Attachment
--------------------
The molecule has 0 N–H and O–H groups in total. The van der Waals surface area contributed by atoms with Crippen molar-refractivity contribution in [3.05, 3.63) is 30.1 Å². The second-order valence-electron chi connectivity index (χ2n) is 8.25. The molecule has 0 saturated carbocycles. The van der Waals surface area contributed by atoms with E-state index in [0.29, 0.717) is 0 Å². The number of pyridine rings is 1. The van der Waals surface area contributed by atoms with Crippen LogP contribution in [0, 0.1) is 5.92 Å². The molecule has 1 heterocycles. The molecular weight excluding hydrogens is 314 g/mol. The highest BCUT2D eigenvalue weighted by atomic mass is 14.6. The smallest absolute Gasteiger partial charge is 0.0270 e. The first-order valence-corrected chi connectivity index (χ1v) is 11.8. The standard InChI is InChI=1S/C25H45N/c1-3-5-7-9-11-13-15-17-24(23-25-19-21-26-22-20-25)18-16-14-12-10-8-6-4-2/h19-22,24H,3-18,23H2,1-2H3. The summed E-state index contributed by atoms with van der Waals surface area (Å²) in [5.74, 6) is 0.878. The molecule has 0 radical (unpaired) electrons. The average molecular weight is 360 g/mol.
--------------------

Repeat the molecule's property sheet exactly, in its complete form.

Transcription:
The molecule has 0 N–H and O–H groups in total. The van der Waals surface area contributed by atoms with Crippen molar-refractivity contribution in [3.05, 3.63) is 30.1 Å². The second-order valence-electron chi connectivity index (χ2n) is 8.25. The molecule has 0 saturated carbocycles. The van der Waals surface area contributed by atoms with E-state index in [0.29, 0.717) is 0 Å². The number of pyridine rings is 1. The van der Waals surface area contributed by atoms with Crippen LogP contribution in [0, 0.1) is 5.92 Å². The molecule has 1 heterocycles. The molecular weight excluding hydrogens is 314 g/mol. The highest BCUT2D eigenvalue weighted by atomic mass is 14.6. The smallest absolute Gasteiger partial charge is 0.0270 e. The first-order valence-corrected chi connectivity index (χ1v) is 11.8. The standard InChI is InChI=1S/C25H45N/c1-3-5-7-9-11-13-15-17-24(23-25-19-21-26-22-20-25)18-16-14-12-10-8-6-4-2/h19-22,24H,3-18,23H2,1-2H3. The summed E-state index contributed by atoms with van der Waals surface area (Å²) in [5.74, 6) is 0.878. The molecule has 0 radical (unpaired) electrons. The average molecular weight is 360 g/mol.